Poet, author and wildlife photographer Andrew Fusek Peters lives in the very heart of south Shropshire. It was following a bout of severe clinical depression that he took up photography as a way, he says, of “reconnecting with his surroundings”... and he has never looked back. Having been shortlisted for numerous categories in the British Wildlife Photography Awards, Andrew is currently in the running for Amateur Photographer of the Year – and his shots have also graced our very own cover.
“I've always loved wildlife and now I have a chance to express that,” says Andrew, who has also been volunteering with Cuan House Wildlife Rescue in Much Wenlock. “I’ve been trying to help raise awareness of the incredible work carried out there – and I’m delighted that a shot I took of a rescued tawny owl has been published in the prestigious magazine Amateur Photographer.”
Here Andrew shares his personal experience of capturing on film the elusive kingfisher deep within a secret location on the Shropshire borders…
In my younger days, I was fascinated by blue – I bought my new wife a necklace of lapis lazuli beads, so perfectly round and with such colour it was as if the circumference of the sky were contained within. No wonder the Old Masters ground the stone for their paint; if they could have distilled the feathers of the kingfisher, the results would have equally stunning.
What had I seen of this river bird as I went for my frequent Shropshire wild swims? Nothing but the odd blur, a zip of contained colour so fast it was said to be able to ward off Zeus’s lightning. Oh and once on a far stick perch, a bright blue blob small and impossibly vibrant when all around was dulled to a khaki of green and brown.
As a fledgling wildlife photographer, still trying out his wings, I had sat in official hides on well known reserves where all my skill netted me a silhouette on a stick and yet more frustration. How could such colour be so elusive?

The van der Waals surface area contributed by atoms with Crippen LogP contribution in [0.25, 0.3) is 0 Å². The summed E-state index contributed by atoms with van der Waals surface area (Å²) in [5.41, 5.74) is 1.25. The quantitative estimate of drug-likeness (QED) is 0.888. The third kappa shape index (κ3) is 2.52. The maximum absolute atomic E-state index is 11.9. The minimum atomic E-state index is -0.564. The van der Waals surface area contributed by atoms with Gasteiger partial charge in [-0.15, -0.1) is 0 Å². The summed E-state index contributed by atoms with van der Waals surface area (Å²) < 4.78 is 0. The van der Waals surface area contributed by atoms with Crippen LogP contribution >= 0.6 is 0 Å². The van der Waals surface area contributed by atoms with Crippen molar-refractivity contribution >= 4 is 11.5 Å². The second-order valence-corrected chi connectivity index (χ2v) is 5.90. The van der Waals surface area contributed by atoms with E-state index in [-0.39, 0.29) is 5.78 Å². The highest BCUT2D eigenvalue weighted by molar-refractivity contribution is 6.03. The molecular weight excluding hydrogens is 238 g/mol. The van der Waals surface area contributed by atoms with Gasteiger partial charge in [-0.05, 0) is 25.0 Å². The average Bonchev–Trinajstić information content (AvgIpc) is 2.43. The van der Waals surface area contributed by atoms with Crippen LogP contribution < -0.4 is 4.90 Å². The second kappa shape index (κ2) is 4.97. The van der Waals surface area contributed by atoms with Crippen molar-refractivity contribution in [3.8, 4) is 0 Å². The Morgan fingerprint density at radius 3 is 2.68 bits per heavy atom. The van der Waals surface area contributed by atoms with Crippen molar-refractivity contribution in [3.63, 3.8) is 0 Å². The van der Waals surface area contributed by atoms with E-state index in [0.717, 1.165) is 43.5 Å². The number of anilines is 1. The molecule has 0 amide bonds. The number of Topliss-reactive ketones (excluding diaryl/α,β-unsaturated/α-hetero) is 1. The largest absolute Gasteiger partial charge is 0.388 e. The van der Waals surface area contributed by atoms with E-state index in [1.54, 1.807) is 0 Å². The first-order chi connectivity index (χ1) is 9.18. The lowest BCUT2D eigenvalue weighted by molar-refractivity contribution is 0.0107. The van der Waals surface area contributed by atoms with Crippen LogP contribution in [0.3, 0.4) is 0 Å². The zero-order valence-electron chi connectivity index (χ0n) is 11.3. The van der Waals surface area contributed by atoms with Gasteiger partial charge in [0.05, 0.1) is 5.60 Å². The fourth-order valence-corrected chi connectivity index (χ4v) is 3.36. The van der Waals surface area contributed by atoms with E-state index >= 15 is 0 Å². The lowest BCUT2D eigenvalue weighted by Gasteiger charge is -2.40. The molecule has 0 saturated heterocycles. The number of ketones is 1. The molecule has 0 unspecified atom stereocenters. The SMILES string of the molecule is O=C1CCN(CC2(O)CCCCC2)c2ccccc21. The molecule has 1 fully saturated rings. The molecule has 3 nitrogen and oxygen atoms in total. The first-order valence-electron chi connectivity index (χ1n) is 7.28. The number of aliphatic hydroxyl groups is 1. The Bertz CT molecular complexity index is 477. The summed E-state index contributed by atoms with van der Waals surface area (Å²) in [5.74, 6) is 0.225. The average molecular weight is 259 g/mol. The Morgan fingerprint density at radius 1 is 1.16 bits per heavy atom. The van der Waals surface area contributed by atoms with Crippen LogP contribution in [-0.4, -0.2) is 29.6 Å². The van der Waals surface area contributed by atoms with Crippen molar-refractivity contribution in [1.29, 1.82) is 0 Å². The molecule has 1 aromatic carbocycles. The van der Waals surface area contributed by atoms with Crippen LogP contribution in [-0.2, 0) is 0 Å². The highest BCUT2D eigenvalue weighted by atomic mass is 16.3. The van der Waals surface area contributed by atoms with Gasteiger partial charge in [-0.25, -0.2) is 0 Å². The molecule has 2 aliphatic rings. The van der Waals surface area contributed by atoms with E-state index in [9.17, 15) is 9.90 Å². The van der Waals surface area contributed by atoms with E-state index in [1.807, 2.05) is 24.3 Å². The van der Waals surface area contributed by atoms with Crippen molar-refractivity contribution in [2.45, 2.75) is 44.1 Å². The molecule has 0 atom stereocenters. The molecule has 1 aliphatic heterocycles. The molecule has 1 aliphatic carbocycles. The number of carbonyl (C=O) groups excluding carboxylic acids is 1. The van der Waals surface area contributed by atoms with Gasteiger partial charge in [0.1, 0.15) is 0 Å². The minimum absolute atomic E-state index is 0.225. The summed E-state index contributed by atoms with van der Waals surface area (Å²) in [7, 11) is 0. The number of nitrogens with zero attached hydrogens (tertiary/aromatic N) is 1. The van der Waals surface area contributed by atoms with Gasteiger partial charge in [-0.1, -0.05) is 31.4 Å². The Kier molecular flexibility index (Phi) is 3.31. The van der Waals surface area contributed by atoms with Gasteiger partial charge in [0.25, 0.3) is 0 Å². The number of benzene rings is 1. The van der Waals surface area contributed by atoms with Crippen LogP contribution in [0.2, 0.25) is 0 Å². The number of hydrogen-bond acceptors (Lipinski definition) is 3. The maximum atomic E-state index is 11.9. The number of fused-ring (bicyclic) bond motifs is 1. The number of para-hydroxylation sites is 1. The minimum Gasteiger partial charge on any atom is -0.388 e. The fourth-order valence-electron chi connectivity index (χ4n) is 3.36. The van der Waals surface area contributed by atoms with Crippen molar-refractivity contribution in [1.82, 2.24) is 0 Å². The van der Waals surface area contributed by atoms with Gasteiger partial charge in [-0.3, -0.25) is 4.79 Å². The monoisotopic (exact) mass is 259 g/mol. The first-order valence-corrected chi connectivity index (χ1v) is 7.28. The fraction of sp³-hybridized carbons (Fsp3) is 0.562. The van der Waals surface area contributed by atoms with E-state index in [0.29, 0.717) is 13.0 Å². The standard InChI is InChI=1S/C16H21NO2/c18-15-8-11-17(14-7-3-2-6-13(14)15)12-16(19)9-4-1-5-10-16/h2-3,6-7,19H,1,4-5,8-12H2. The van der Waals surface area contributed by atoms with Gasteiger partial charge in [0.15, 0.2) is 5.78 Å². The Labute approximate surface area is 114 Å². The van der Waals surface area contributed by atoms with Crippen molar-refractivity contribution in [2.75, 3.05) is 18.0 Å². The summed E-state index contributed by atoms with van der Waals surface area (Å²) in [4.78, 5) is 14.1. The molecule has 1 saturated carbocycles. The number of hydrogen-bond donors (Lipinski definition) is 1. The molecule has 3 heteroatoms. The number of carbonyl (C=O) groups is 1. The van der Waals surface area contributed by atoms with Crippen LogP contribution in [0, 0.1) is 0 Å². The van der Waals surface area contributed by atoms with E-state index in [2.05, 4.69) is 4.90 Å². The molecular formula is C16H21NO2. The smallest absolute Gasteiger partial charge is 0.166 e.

A guiding hand
Then I met my army veteran ‘friend’, who will remain anonymous. Here was a mate-in-the-making who understood the behaviour of these secretive birds, each pair commanding a kilometre or so of river, along which mounds of clay and overhanging bushes were regular perching, fishing, diving and preening spots.
I found myself inducted into the art of surveillance: how to set up camouflaged hides to give the best view over the watery A-Z that kingfishers patrol. For, like all the animals who tread warily around us human colonisers, they rely on pattern and behaviour. Just as we like our favourite coffee shop on a certain day, so the kingfisher will come back to a perch almost like clockwork if we do not disturb it.
Getting close is the grail, to shrink that far blur into a still life that bursts from the camera’s playback screen. The work is no mean task. Hours, days, weeks of patience, of endless visits where nothing much happens, where camera doesn’t focus in time, or the light is wrong, or the kingfisher decides on a perch just round the river bend and our lens cannot see round corners.
Close to the edge
On this particular day, after three hours of cramp and missed opportunities, I was ready to call it a day. I was almost weeping with frustration. But we have friends for a reason, and my sage pal told me to ‘think’. It calmed me, we carried on; him in full-on army surveillance gear… me in my pop-up tent on the pebbles of the river bank.
Kingfisher came down, the lapis of the earth ground into his wings, fish in beak, not more than ten feet away from me. He knew I was there, but was not bothered nor distressed. Somewhere, not far away, the fledglings were ready to be fed and, it turns out, fly the nest that next morning. But for now, he posed, the sky on his back, the orange sun of his beak, the glistening silver of the fish he’d dived for. King of the fishers – as the poet Frederick William Faber said, “There came, swift as a meteor’s shining flame, a kingfisher from out on the brake, and almost seemed to leave a wake, of brilliant hues behind.”
Andrew’s book In Wilderness Is Paradise Now – Words and Wildlife from the Borders will be released in 2016.
His memoir Dip: Wild Swims from the Borderlands is published by Rider Books, Random House and has featured on The One Show, You Magazine, and BBC Radio.
Andrew has been commissioned by the National Trust and Natural England for their new project ‘Stepping Stones’, to celebrate species and landscape between the Stiperstones and the Long Mynd.